$60 billion!That’s how much the coronavirus outbreak could cost China’s economy this quarter, according to CNN Business.  

The exact economic impact of the virus is still impossible to determine, but the situation in China is tense and complicated, as the spread of the virus threatens to cause job losses and push consumer prices higher.The coronavirus has already killed more than 360 people and infected more than 17000 — the outbreak is much bigger than it was back in 2003 during the SARS, and there are no signs that it will soon be brought under control.

China didn’t even see this coming: before the outbreak, the government was worried about the so-called “black swan“ problem: at the very beginning of the new year, China posted its lowest quarterly growth rate since the global financial crisis, and the government feared that as the economy becomes worse, risks of rebellion can arise. However, in January, China’s authorities have finally reacted with an aggressive approach, quarantining 50 million people, hoping to limit transmission from the city of Wuhan, where the virus originated, to the rest of China. 

Elaborating further, at the very end of January, China has also announced its decision to extend the Lunar New Year holiday — in some places by more than a week.Also known as “the largest annual human migration on Earth“, Lunar New Year is one of China’s most significant economic events: according to Xinhua, China’s biggest news agency, last year, Chinese consumers spent more than $145 billion on holiday shopping, dining, entertainment, and travel. 

This year, however, the holidays didn’t feel that festive at all: businesses stopped staff travel to China and insisted that workers inside the country stayed out of the offices. All the major companies in the country — Tencent, Huawei, Alibaba, and others — have been forced to close temporarily. It’s no secret that what happens in China also means a lot to the world economy: according to the International Monetary Fund, in 2003, China accounted for 4,3 percent of world economic output. Last year, it accounted for 16,3 percent. 

And right now, according to the USA’s Federal Reserve Chairman Jerome Powell, “The virus outbreak is causing economic uncertainties, posing a potentially significant threat to the world economy.“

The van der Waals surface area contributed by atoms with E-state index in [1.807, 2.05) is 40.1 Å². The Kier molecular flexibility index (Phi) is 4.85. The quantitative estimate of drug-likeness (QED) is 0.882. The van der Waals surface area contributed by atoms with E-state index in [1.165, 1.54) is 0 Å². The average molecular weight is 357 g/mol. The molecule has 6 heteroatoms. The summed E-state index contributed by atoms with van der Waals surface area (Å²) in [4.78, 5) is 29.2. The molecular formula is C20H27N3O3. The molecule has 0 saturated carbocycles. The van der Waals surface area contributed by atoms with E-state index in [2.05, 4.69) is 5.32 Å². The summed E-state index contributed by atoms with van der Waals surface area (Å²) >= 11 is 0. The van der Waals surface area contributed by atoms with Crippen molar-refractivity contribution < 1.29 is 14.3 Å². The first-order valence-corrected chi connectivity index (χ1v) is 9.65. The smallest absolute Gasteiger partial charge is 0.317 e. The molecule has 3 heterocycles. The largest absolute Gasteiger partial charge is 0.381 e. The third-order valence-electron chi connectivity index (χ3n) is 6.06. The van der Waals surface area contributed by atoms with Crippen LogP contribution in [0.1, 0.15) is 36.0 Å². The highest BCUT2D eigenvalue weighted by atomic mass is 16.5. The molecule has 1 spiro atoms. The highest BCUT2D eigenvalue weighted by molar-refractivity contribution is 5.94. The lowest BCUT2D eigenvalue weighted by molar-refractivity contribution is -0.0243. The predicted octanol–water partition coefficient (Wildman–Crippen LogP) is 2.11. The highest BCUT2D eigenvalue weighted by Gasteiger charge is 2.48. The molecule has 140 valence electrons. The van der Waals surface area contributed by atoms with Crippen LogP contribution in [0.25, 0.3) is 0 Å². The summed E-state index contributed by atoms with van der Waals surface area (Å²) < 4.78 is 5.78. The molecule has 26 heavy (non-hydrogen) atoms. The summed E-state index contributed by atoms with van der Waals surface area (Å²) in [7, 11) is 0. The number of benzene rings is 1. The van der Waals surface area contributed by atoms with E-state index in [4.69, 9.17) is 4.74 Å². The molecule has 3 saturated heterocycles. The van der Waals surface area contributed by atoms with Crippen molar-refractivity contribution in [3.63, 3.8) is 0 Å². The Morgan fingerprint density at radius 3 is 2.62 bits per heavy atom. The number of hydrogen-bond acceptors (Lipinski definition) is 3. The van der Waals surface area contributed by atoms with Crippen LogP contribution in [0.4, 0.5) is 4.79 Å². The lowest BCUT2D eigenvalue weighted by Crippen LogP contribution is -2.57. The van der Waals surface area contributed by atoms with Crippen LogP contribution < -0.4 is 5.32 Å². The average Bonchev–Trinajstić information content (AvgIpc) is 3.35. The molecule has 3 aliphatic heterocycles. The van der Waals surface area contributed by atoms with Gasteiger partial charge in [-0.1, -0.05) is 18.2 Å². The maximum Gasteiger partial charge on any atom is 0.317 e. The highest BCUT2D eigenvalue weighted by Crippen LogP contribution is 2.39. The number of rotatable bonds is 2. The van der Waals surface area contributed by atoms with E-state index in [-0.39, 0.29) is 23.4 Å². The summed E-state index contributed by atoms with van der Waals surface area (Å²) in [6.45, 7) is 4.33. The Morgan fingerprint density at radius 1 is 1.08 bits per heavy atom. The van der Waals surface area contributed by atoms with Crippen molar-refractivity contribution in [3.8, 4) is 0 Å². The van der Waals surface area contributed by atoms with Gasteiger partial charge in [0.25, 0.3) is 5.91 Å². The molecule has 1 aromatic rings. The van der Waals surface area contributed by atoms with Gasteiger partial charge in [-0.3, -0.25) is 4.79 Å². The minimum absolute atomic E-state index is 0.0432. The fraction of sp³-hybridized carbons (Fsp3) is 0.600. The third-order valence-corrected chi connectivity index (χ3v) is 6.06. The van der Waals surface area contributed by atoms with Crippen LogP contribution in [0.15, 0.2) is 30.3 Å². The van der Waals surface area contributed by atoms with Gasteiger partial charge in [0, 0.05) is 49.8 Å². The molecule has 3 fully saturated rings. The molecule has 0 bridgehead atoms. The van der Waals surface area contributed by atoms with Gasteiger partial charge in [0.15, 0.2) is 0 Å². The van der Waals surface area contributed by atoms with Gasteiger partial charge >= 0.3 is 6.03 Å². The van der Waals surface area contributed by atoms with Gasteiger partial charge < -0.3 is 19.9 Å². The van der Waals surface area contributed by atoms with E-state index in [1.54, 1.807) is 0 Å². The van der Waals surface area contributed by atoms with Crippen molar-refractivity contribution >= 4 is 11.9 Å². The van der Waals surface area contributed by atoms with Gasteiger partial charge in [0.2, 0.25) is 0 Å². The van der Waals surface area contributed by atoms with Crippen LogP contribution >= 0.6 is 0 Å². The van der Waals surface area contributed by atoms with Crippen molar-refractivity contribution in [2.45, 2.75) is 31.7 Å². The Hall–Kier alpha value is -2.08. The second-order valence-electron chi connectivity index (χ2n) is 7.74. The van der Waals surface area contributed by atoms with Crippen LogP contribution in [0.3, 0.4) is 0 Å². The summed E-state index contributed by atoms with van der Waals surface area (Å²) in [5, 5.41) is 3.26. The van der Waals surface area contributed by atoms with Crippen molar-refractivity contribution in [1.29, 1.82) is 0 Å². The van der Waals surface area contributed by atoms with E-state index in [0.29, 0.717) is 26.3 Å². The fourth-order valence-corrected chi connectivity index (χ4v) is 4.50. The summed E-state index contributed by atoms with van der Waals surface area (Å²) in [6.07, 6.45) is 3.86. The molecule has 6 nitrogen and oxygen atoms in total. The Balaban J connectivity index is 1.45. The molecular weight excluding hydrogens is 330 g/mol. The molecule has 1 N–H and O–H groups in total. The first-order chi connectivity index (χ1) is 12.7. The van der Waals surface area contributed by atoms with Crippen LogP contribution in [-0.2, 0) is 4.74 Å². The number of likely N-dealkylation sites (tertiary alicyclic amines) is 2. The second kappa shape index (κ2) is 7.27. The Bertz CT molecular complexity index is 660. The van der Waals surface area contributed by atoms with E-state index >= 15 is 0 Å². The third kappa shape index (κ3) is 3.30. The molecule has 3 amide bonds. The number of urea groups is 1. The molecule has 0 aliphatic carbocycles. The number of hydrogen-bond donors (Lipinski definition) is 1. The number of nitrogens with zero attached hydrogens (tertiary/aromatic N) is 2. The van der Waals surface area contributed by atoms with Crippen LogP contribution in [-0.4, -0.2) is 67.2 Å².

Various sectors across the world — from luxury goods to automobiles, travel, agriculture and many others — began to feel the effects of the deadly Wuhan virus outbreak.

However, looking at the numbers it becomes clear that some sectors might have more to lose than others: tourism, China’s multibillion-dollar industry, is suffering the most right now. 

Today, China represents the largest source market in the world for international travel, and analysts predict that coronavirus’ effect on the tourism sector will be huge — not only in China but in the neighboring countries as well.

Liu Xiaoming, China’s vice minister for transport, noted that “The overall number of trips made across the country on the first day of the Lunar New Year fell nearly 30 percent from a year ago, and travel by plane and train fell more than 41 percent.“

As government quarantined major population centers and people avoid traveling, the biggest travel companies, hotels, and airlines have offered refunds through most of February, and some airlines have suspended flights to and from China. Russia has even closed its entire border with China, and other countries are implementing visa restrictions.Best Western Hotels & Resorts President and CEO David Kong said his hotels in China “are hurting in a big way. Demand is falling precipitously because of this virus. It’s very scary.”

What is more, Chinese buyers have become a very important part of the global luxury goods sector: not only they are big spenders in cities like London, Milan, Paris and New York, but today they account for more than a third of the value of so-called personal luxury goods purchases, which includes apparel, beauty, and jewelry, according to the Financial Times. 

Ben Cordwell, travel and tourism analyst at GlobalData, noted that “GlobalData figures show that China has grown from the fourth largest source market in the world, with 47,7 million outbound tourists in 2009, to become the largest, with a staggering 159 million outbound tourists in 2019. This accounted for 12,2 percent of all outbound travelers globally. Furthermore, the Chinese outbound market was the second-highest spending in 2019, with an expenditure of $275 billion.“

This means that the industry’s biggest companies, such as LVMH, Kering, and Richemont, as well as brands like Hermès and Burberry, are particularly exposed to a drop-off in Chinese demand.